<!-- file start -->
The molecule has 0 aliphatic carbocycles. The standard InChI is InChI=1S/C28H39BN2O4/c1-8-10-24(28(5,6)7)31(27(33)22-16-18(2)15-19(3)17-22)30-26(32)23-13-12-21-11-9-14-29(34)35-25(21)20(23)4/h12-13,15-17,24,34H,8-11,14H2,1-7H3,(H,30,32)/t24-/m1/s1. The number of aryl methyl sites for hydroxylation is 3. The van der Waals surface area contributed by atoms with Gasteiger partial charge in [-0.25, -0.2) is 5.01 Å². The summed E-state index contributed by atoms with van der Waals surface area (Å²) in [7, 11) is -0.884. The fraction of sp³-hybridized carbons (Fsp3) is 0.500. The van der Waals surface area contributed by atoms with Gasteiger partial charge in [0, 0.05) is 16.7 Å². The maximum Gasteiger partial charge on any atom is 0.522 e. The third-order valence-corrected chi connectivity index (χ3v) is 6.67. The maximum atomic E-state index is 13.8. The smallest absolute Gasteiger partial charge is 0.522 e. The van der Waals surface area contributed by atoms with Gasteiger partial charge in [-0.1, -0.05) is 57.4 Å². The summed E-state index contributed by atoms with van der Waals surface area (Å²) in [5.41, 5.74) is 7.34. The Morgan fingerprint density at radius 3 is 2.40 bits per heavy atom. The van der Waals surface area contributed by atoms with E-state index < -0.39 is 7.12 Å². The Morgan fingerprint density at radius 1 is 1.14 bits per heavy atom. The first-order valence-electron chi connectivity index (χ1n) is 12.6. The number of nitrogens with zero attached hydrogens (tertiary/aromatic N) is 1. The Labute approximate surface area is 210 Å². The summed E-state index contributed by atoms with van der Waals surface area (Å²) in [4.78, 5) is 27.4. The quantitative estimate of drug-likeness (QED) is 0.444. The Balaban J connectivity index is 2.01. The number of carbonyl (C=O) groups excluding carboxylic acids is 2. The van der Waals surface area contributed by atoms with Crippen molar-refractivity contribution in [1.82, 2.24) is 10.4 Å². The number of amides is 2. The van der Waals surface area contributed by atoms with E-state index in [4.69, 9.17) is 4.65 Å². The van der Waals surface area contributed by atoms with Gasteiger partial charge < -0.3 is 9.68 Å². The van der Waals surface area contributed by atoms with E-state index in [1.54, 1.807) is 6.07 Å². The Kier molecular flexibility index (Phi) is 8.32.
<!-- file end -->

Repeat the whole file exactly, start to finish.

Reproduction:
The molecule has 0 aliphatic carbocycles. The standard InChI is InChI=1S/C28H39BN2O4/c1-8-10-24(28(5,6)7)31(27(33)22-16-18(2)15-19(3)17-22)30-26(32)23-13-12-21-11-9-14-29(34)35-25(21)20(23)4/h12-13,15-17,24,34H,8-11,14H2,1-7H3,(H,30,32)/t24-/m1/s1. The number of aryl methyl sites for hydroxylation is 3. The van der Waals surface area contributed by atoms with Gasteiger partial charge in [-0.25, -0.2) is 5.01 Å². The summed E-state index contributed by atoms with van der Waals surface area (Å²) in [7, 11) is -0.884. The fraction of sp³-hybridized carbons (Fsp3) is 0.500. The van der Waals surface area contributed by atoms with Gasteiger partial charge in [0, 0.05) is 16.7 Å². The maximum Gasteiger partial charge on any atom is 0.522 e. The third-order valence-corrected chi connectivity index (χ3v) is 6.67. The maximum atomic E-state index is 13.8. The smallest absolute Gasteiger partial charge is 0.522 e. The van der Waals surface area contributed by atoms with Gasteiger partial charge in [-0.1, -0.05) is 57.4 Å². The summed E-state index contributed by atoms with van der Waals surface area (Å²) in [5.41, 5.74) is 7.34. The Morgan fingerprint density at radius 3 is 2.40 bits per heavy atom. The van der Waals surface area contributed by atoms with E-state index < -0.39 is 7.12 Å². The Morgan fingerprint density at radius 1 is 1.14 bits per heavy atom. The first-order valence-electron chi connectivity index (χ1n) is 12.6. The number of nitrogens with zero attached hydrogens (tertiary/aromatic N) is 1. The Labute approximate surface area is 210 Å². The summed E-state index contributed by atoms with van der Waals surface area (Å²) in [4.78, 5) is 27.4. The quantitative estimate of drug-likeness (QED) is 0.444. The Balaban J connectivity index is 2.01. The number of carbonyl (C=O) groups excluding carboxylic acids is 2. The van der Waals surface area contributed by atoms with Crippen molar-refractivity contribution in [1.82, 2.24) is 10.4 Å². The number of amides is 2. The van der Waals surface area contributed by atoms with E-state index in [4.69, 9.17) is 4.65 Å². The van der Waals surface area contributed by atoms with Gasteiger partial charge < -0.3 is 9.68 Å². The van der Waals surface area contributed by atoms with E-state index in [1.54, 1.807) is 6.07 Å². The Kier molecular flexibility index (Phi) is 8.32.